I have had a life long struggle with the cycles and rhythms of menstruation and all that it means to be a female in a body. I was the oldest of five and the only girl. I lived through Middle School. I felt confused and dirty and ashamed. There have been times when the pain and confusion surrounding my sexuality, pregnancy, and menstrual cycles was so deep and debilitating that I was brought to my knees in despair. One particular Sunday I was home alone while my family was at church. I had been through a week of intense pain and bleeding with a miscarriage. What was the purpose, I wondered? I had searched the scriptures to find insight and meaning, but in those vast pages written by men I felt there really was nothing there for me in my deep need and bewilderment. I turned to the Lord in tearful pleading. Why was he silent on what was so important to half of his children, his female children? The brief things I could find about pregnancy and menstruation were in the Law of Moses about uncleanness. But I knew that our bodies are temples and made in the image of God. There had to be something meaningful in it all. What was the purpose of the roller coaster of pain and loss? What was the symbolism? Where was the lesson in it?
I don’t know how long that prayer was. My deep and fervent crying and pleading lasted long enough that I ran out of things to say, of thoughts to send to the heavens.
And then came the peace— an overwhelming sense of warmth and comfort accompanied by two distinct words. Embrace. Feel. I was told in that moment that the experiences themselves were the lesson. I needed to embrace and inhabit them fully. They would open me and teach me. “Let go of resistance,” was the message, “and embrace the experience. Feel all there is to feel. Your body IS a temple, the crowning jewel of creation. Written in it by my own hand is meaning and symbolism. Your rhythms and functions, your most inward parts are scripture you can study and find meaning in. Embrace. Feel. I will teach you.”
I always knew my body was a temple, created by God and sacred, but until that moment I didn’t know it in my heart and my bowels. It changed everything for me in how I feel about my body, how I listen to its messages, and how I enjoy the experience of inhabiting it.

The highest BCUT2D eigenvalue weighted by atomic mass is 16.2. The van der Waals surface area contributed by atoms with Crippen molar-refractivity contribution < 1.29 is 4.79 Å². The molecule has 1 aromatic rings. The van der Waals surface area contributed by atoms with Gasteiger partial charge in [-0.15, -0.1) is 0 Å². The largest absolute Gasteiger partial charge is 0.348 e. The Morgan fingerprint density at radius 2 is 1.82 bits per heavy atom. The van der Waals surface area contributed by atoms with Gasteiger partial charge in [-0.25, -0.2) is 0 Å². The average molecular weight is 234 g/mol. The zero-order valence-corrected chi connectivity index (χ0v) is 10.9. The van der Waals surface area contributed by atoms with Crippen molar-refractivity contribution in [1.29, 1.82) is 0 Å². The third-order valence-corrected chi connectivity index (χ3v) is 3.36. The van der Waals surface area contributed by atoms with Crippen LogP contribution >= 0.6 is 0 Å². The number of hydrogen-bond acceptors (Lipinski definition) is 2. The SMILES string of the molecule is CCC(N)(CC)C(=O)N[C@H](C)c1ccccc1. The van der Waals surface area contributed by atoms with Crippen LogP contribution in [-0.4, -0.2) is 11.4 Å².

In this journey to find a connection with my body yoga has been the greatest tool. In the microcosm of an hour long practice on the laboratory of my yoga mat I am given the opportunity to fully inhabit every cell– to feel the rapid pulsation of heart, the expansion and release of breath, the discomfort of resistance, the intensity of effort, the fatigue of endurance, the incessant chatter of thought and judgement, and the quietness of honest awareness.
I am being taught that the parts effect the whole, that intense resistance and effort increase capacity, and that I am whole in my limitations– I am okay in my brokeness.
An essential part of becoming more embodied is not just witnessing but feeling our body, both externally and internally, with unmarried attention, not from intellectual or compartmentalized distance, or from a supposedly higher or ascended consciousness, but directly, letting awareness and sensation fully meet. To really feel our body is an art in which compassion, patience, and the spirit of exploration all coexist. Here we meet spirit in the flesh, spirit-as-flesh, and discover the profound mystery and functioning of the soul incarnate. In this, our physicality is but an expression, a unique shaping of the source of the body, resonating with What Really Matters, giving us a means through which to relate to all that is. As such, embodiment is the ultimate participatory act. (from Spiritual Bypassing by Robert Masters)
Embrace. Feel. The learning is experiential. There is memory in tissue, there is knowledge in the heart, there is life giving power in inhale and exhale. Wholeness comes from integrating all the parts of us– embracing from the outside in and feeling from the inside out– with full participation.
I don’t have all the answers. I still don’t understand it all. But I know that my body has treasures of wisdom that I don’t need to fight or resist or hate. God is teaching me one practice at a time.